Originally Posted: Feb 18, 2016
Last Updated: Feb 18, 2016
The stretch between January and February can be one of the most stressful parts of high school. It’s the time to fill out the FAFSA and start looking for scholarships, along with the normal workload high school seniors have. The late nights and never-ending scholarship essays can become really burdensome to students who have to figure out how to pay for college while continuing to maintain their GPA. And it doesn’t help that many students are still waiting to see if they will be accepted into their dream school.
While senior year is about half over, high school is coming to a close, and the bright future students have heard so much about is quickly solidifying into an often stressful reality. The amount of work can make it difficult to persevere, but these months are also the time when wonderful things will begin to fall into place and dedication will pay off. Of course, in between, it may take a lot to stay sane…
How to beat…college acceptance decision stress
Waiting for those (hopefully) fat envelopes to come in is probably one of the most stressful things about your life right now. But even though you’ve heard this before, it’s helpful to remember that you’ve done all the hard work and now it’s time to let things play out how they will play out. No matter what happens, you will have options in the spring, and you’ll figure it out when the time comes. In the meanwhile, these 12 easy tips can help you overcome your stress.
How to beat…scholarship stress
With the rising cost of an education and the increasing necessity of one, affording college is often a huge source of stress. Research conducted by The Ohio State University finds that around 70% of students are worried about their finances and 60% worry about whether or not they will be able to pay for college. And though the National Center for Education Statistics estimates that 80%–85% of students in the US receive some form of financial aid, that doesn’t mean they’ll have all their aid covered.
All of this unfortunately means that there is a lot of competition for just about any scholarship, from the little local ones for a few hundred dollars to ones covering the entire cost of tuition. However, don’t let this turn you into a person that applies for every single scholarship. You need to search for scholarships you can actually win. There are many people at my school who will apply for scholarships they’re not eligible for, like ones intended for specific majors even though they are not going into the field. That’s just a huge waste of time, because they won’t even be considered for the scholarship! Instead, focus on scholarships you are eligible for. And don’t forget about the small ones; there is a lot less competition, and they can make a significant difference, especially towards an in-state public school. It may take some creativity, a little extra work, and maybe a search for a work-study job, but there are ways to afford college, and staying on top of your scholarship search this winter will be extremely helpful.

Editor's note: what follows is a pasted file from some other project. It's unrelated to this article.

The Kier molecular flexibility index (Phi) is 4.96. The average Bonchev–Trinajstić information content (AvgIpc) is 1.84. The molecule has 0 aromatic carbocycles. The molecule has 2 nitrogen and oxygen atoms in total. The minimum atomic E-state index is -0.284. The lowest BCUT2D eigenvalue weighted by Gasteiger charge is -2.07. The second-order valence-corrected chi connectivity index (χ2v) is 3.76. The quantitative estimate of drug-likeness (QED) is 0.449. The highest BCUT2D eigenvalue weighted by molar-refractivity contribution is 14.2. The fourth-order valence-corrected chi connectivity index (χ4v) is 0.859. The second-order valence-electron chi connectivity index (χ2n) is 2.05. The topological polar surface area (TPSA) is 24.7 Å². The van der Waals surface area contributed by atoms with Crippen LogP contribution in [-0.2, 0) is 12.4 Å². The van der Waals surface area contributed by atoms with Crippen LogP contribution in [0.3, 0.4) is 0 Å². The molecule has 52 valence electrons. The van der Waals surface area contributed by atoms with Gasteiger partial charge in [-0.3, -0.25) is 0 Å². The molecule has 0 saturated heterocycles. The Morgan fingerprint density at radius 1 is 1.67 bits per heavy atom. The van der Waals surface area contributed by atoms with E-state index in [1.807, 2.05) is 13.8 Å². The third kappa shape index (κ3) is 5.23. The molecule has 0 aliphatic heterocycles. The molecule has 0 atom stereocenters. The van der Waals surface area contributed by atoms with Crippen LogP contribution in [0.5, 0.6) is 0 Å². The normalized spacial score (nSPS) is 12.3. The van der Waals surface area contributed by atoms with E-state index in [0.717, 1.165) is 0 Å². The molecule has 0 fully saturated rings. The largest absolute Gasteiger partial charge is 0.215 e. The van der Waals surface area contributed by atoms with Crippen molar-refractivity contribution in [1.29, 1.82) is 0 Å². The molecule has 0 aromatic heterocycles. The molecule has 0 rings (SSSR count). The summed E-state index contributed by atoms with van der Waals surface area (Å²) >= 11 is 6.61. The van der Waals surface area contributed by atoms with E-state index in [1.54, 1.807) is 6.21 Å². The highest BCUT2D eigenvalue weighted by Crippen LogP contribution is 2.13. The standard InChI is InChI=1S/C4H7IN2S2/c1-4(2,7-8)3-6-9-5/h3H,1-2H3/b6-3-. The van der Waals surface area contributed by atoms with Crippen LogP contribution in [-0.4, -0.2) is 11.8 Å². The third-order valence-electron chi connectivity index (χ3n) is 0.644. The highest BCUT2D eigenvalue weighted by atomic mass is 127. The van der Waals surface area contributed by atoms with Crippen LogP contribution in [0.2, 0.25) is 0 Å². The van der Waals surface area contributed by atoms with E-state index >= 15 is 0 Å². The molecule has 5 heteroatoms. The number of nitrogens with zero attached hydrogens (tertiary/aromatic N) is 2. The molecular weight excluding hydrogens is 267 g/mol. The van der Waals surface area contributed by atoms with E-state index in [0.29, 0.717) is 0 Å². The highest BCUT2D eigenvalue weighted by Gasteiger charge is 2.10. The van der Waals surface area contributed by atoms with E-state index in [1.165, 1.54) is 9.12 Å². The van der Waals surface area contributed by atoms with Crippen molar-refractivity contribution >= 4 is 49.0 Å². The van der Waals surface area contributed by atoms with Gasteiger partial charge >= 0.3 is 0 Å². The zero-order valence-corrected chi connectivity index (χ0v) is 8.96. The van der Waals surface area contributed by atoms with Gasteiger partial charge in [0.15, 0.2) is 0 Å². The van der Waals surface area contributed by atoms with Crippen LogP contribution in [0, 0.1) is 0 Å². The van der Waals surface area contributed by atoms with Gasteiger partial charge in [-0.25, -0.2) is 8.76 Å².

How to beat…senioritis stress
Of course, scholarships shouldn’t be the most important aspect of your life. Colleges can still revoke accepted applicants and cancel large scholarships if there is a major issue with academics or athletics. The infamous “senioritis” can strike just about anyone. Yes, it is good to take a night or two off each week, but when those nights become frequent you’re just setting yourself up for even more stressful nights later on.
Instead of going into senioritis vacation mode after submitting your college applications, it’s best to try to keep going on normally, with a little time for “college stuff” (like scholarships) worked into your schedule as needed. Occasionally, there will be times where college again gets all of your focus. The key, of course, is balance. Staying on top of your workload and making the most efficient use of time is the best way to ensure you get everything accomplished with a reasonable amount of sleep. Personally, now that I’m a second-semester senior, I no longer try to get the highest grade possible in every class, though I still aim for a good grade. Letting go a little bit frees up some time, and it really makes no difference in terms of GPA.
You’ve been hearing a lot about college, from a lot of people, for a long time, and it's all coming up very soon. Persevering until you get there is important, and finding the right balance is certainly the best way to keep up with the things that are important now, while also working on the things that will become important in the coming years. A little bit of time management goes a long way in reducing stress and creating more time to relax and get excited for all of the wonderful things to come.